I have family down in Maryland, so it’s entirely plausible that I can spend a weekend exploring the famed, marbled grandeur that is the Library of Congress. During the initial stages of Project Firedamp research, I ran into several road blocks when it came to certain places. When my local libraries had very little on a subject, I discovered the Ask a Librarian link on the website for the LoC.
Let me tell you – they’ve got some fantastic researchers working there! Depending on the demand, and if there isn’t a government shut down happening, they’ll send you multiple links, documents, and titles of books they think will be helpful for your project. Sometimes it ends up going nowhere, but there’ve been times when I’ll open a link and it’s information solves EVERYthing.
So not only do I want to spend a day in those same stacks, I want to see if there’s some crazy book on the upper levels that will point me towards a national treasure.
5. Build a paper organizer
This may seem like a silly goal, but I really want to custom build a paper organizer for my office. Between crafting and writing, I’ve got a LOT of paper. The problem with pre-built ones is, not only are they super expensive, but they come in standard sizes that won’t work in the space I have.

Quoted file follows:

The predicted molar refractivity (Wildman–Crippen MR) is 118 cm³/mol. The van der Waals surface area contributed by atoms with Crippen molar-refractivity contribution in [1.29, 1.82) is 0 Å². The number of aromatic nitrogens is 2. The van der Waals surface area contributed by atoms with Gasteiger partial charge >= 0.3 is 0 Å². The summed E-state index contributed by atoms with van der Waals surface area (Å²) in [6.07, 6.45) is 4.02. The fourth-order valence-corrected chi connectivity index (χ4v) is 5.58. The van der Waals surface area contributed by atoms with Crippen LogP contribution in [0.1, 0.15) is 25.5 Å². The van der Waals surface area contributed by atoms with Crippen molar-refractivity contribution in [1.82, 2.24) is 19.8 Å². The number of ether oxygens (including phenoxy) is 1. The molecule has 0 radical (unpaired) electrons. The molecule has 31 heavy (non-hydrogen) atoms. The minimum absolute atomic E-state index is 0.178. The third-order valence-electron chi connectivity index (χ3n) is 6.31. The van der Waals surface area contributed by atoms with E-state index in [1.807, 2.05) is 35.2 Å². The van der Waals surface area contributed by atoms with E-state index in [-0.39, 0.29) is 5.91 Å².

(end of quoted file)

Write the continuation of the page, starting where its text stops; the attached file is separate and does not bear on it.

Enter in my job at a home improvement store!
Granted, I don’t get a discount, but I also don’t need super expensive materials to complete the project. Earlier this year I built the table I’m typing on, and put together nearly every piece of IKEA furniture I own (not without at least a LITTLE bit of help along the way). At least, with my organizer, I can specify measurements and cater it to my needs as a creator.
Or it could just, you know, downgrade into this:
6. Write in Tennessee (aka go on vacation)
This one’s pretty self explanatory, albeit a pretty important hope of mine for 2020. I don’t go on vacation as often as I’d like (because priorities), but every few years my family and I trek down to Tennessee and spend a week tucked away in a cozy cabin surrounded by the Great Smoky Mountains.
If you’re a forest person like I am, and that sounds AMAZING, because it is.
Picture writing in a screen-enclosed porch (to keep out the mosquitoes of course, a couple snacks, and the Tennessee summer. If I ever won the lottery (that I never play), I’d buy a cabin in Tennessee and summer there just to write every year.
A girl can dream, right?
7. Hand copy a novel
This may seem like an odd goal; hear me out. If you’ve spent any time online, deep in the trenches of the #writingcommunity tag, I’m sure you’ve seen tweets from folks who do this type of thing. I always thought it odd as well, until I thought more on it.
As someone who knows she has trouble with grammar, hand copying a novel, or even just a few chapters, can help. One of my biggest problems is I’m personally drawn to longer sentences and words used in the Victorian style. However, that form of writing just isn’t widely accepted in the modern age and I’d greatly limit my audience if I went that route.
The challenge with this goal: choosing WHICH novel to work from. I have a couple in mind (none of them are The Lord of the Rings), from a few favorite authors. Maybe I’ll finally figure out why I love them so much!
Do any of my writer goals for 2020 reflect your own? What are your goals? Are you further along in the journey than I? Share some of your thoughts in the comments below and let’s complete some writing goals by this time next year, or even sooner!